U.S. Department of Energy Announces $35 Million for Technologies to Reduce Methane Emissions
WASHINGTON, D.C. — The U.S. Department of Energy (DOE) today announced up to $35 million for a new Advanced Research Projects Agency-Energy (ARPA-E) program focused on developing technologies to reduce methane emissions in the oil, gas, and coal industries. This funding opportunity will support projects that can be replicated easily and commercialized quickly to cut methane accumulation in the atmosphere and mitigate the effects of climate change.
“Methane is the second-largest source of greenhouse gases, many times more potent than carbon dioxide—that’s why it’s crucial we develop solutions to decrease these emissions at their source,” said Secretary of Energy Jennifer M. Granholm. “The REMEDY program will help us support the Biden Administration’s mission to tackle climate change head-on, create good-paying jobs, and deliver cleaner, fresher air for American communities.”
Methane is a greenhouse gas that is emitted during the production, processing, and across the value chain of natural gas, coal, and crude oil. Recent EIA estimates show that methane makes up nearly 10% of all greenhouse gas emissions every year, with the energy sector being one of the largest sources of U.S. methane emissions.
ARPA-E’s “Reducing Emissions of Methane Every Day of the Year” (REMEDY) program, will specifically address three target methane production sources in the oil, gas, and coal value chain:
- Exhaust from natural gas-fired lean-burn engines used to drive compressors, generate electricity, and increasingly repower ships;
- Flares required for safe operation of oil and gas facilities; and
- Coal mine ventilation air methane (VAM) exhausted from operating underground mines.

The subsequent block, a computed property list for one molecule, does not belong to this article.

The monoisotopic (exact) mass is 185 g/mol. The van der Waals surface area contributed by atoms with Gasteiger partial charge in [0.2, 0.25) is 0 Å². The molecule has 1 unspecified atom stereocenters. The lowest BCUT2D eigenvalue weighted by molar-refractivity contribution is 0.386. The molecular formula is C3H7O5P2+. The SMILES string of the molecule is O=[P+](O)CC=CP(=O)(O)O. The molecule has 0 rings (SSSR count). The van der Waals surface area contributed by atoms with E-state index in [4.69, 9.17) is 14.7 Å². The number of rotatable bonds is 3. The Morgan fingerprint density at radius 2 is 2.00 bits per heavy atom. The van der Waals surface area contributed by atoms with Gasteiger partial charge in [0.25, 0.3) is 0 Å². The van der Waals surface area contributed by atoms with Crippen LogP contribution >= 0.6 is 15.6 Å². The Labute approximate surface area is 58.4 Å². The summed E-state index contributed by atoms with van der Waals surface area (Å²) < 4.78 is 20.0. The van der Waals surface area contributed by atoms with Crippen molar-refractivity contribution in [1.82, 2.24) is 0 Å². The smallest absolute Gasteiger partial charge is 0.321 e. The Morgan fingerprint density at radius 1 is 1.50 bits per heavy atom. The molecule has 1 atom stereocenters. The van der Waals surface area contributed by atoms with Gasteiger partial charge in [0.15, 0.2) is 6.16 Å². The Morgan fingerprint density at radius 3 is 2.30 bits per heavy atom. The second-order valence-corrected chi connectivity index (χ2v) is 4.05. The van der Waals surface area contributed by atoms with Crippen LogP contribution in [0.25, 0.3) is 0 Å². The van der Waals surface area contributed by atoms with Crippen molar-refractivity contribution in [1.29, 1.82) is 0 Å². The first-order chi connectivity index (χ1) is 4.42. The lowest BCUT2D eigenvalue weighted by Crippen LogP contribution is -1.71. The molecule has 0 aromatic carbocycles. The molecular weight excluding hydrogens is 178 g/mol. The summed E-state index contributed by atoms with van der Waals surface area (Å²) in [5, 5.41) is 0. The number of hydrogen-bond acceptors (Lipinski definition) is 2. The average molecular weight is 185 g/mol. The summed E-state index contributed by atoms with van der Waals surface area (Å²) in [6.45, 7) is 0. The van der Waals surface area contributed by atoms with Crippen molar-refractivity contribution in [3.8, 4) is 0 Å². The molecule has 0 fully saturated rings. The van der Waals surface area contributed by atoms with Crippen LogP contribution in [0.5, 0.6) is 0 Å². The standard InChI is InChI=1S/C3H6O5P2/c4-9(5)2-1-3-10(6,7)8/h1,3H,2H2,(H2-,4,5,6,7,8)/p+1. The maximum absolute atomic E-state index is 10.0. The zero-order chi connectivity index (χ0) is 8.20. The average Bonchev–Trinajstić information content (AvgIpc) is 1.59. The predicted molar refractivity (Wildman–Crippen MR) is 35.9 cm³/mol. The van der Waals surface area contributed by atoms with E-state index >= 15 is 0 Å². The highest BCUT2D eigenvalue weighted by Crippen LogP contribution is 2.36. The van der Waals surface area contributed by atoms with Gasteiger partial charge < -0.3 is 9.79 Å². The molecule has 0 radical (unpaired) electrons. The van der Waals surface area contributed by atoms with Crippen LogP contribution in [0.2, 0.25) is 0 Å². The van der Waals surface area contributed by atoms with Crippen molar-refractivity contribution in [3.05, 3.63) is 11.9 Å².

REMEDY seeks to directly address the more than 50,000 engines, 300,000 flares, and 250 mine shafts that are producing methane emissions.
“We don’t have to choose between climate, jobs, energy, and security if we can invent the best greenhouse gas-reducing technologies. Methane reduction is a critical priority for shale regions like western Pennsylvania and will be a strategic advantage for the United States. I will continue to support ARPA-E in taking on this challenge,” said U.S. Representative Conor Lamb.
Successful REMEDY proposals will develop highly-replicable technologies that work to decrease methane emissions across the oil, gas and coal energy generation industries, and directly address challenges related to commercialization of the technologies themselves. Potential projects should be able to operate in generation spaces where very-low methane concentrations are common, for integration into complete oil, gas and coal generation systems that can quantify emission reductions while ensuring consistent system operations.
REMEDY funding will be spread across two phases of the program over three years. Phase 1 focuses on confirming the operability of technical proposals, approaches, and system components. Following a down-select, Phase 2 teams will confirm performance in a limited field test or in larger, extended-lab-scale test environments. ARPA-E encourages diverse teams to apply for this funding, including those with manufacturing and operations expertise.